Lusitano horse

The Lusitano Horse was originated from the primitive horses of the Iberia Peninsula, with influence by the Arabian blood, Berber and by horses from North Africa.

The Lusitano Horse was originated from the primitive horses of the Iberia Peninsula, with influence by the Arabian blood and by horses from North Africa.

Along the centuries, the breed went through accentuated selection for combats, bullfighting, equestrian Art and light artillery, depending on the region where and activity for which it was raised.

Renowned among the Greeks and Romans of early history as the world's best horses for riding and combat, the Iberian horse also featured as the leisure mount of European Royalty throughout the Middle Ages, having strong influence over the English Thoroughbred through the Royal Mares, with which selected Arabian Stallions were bred.

As they were the favorite horses of Royal Courts during this time, the Iberian horse also had a significant role in the development of the Horseback Riding Schools.

The breed was officially recognized was the establishment of the Lusitano Studbook in 1967, even though its biotype and talents have been known for a long time.

Beyond a statistical standard of measurement averages, characteristics of the Lusitano Horse are defined more by its functional aptitudes.

Thus, the agility and flexibility selected by bullfighting and combat, the intelligence, elegance and malleability selected by equestrian art, and the empathy and companionship selected by 5,000 years of horseback riding gave rise to a breed of horses that are vibrant, yet submissive; strong, yet flexible; brave, yet safe; and most of all, specialized, yet extremely adaptable.

The Lusitano Horse is an excellent horse for riding. Extremely trustworthy, it is the ideal horse for beginners.

Regardless of its lineage of origin, the Lusitano was selected by the use of the saddle and only recently, and somewhat sporadically, the breed has been selected for physical, rather than functional criteria.

The Lusitano has a small numbers of actively breeding mares, with an estimate of 2,000 births per year.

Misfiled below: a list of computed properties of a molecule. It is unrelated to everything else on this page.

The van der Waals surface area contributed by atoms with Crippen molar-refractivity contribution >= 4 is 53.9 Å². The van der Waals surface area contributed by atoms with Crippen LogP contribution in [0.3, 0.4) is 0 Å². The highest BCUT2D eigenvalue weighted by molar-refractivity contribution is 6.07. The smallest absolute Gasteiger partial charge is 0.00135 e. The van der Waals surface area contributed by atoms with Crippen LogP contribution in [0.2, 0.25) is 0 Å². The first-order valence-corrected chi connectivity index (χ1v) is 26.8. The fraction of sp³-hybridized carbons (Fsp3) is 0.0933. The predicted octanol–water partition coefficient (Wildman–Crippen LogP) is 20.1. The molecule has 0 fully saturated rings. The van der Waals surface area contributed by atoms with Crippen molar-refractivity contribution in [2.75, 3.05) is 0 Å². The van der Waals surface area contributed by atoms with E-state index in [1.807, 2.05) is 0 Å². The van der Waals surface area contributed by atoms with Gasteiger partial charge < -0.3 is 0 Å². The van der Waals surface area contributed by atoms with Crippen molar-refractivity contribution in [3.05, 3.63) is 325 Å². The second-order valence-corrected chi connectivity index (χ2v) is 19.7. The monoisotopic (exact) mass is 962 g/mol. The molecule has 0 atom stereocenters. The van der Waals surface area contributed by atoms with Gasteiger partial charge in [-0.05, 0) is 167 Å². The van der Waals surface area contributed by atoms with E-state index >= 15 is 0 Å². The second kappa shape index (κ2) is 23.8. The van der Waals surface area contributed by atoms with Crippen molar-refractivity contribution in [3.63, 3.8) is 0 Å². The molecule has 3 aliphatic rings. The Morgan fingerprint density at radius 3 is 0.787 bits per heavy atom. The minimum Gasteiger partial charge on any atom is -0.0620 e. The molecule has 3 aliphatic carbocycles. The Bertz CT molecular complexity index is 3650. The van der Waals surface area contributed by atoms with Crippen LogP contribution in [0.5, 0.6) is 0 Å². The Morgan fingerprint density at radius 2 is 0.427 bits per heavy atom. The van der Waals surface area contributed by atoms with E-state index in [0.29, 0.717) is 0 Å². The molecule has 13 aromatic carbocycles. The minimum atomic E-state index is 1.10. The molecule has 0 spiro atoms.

Average characteristics of the Lusitano horse estimated around the early 1980's.

Features Lusitano Horse

Average characteristics of the Lusitano horse estimated around the early 1980's..

Of middling weight (around 500 kg); medium shaped, sub-convex (rounded shape), with a square shaped silhouette.
Medium at withers using a measuring stick at age of 6: mares with 1.55 m and Stallions with 1.60 m.
Bay, Gray, Chestnut, Black, Paalomino, Buckskin.
Noble, generous and ardent but always gentle and long suffering.
Agile, high stepping and forward thrusting, gentle and very easy to ride.
A natural gift for concentration, well disposed for Artistry and courageous and enthusiastic in Gineta exercises (combat, hunting, bullfighting, herding etc.)
Well proportioned, of medium length, narrow and dry with relatively unpronounced lower jaw and relatively long in the cheek with a slightly sub-convex profile and upwards curving forehead (over eyebrow bones) huge elliptical, expressive confident eyes. Ears are of average length, delicate, narrow and expressive.
Of average length, arched with a slight hairline, with a narrow junction to the head, broad at the base and perfectly positioned in respect of the shoulder blades rising from withers without any marked depression.
Well defined and long, with a smooth transition between the spine and neck, always slightly more raised than the croup. In fully grown males it is covered in fat but is always clearly visible through the shoulder blades.
Medium, deep and muscular.
Well developed, long and deep, with ribs obliquely arched into the spinal column, providing a short, full flank.
Blades: long, oblique and muscular.
Upright, leaning horizontally providing a smooth union between the withers and loin.
Short, broad, muscular slightly convex, well connected to the back and croup with which they form a continuous and perfectly harmonious line.
Strong and rounded, well proportioned, slightly oblique, identical in length and breadth, convex, harmonious profile and with relatively slight point of the hip providing the croup with an elliptical transversal section.
Muscled harmoniously inclined forelegs:
upper leg is upright and muscular;
dry broad knee, longish;
dry shin bones with well defined tendons;
dry relatively large fetlocks with smallish joints;
relatively long and oblique pasterns;
well formed, shapely and proportioned hooves without being excessively open and slight coronet;
short and convex buttock;
muscular, shortish thighs pointing in such a way as for the patella to be positioned on the same vertical line as the edge of the hip;
longish leg, positioning the hock in line with the vertical part of the buttock;
broad, strong and dry hocks;
the angle of the rear limbs are relatively closed.
Lusitano horse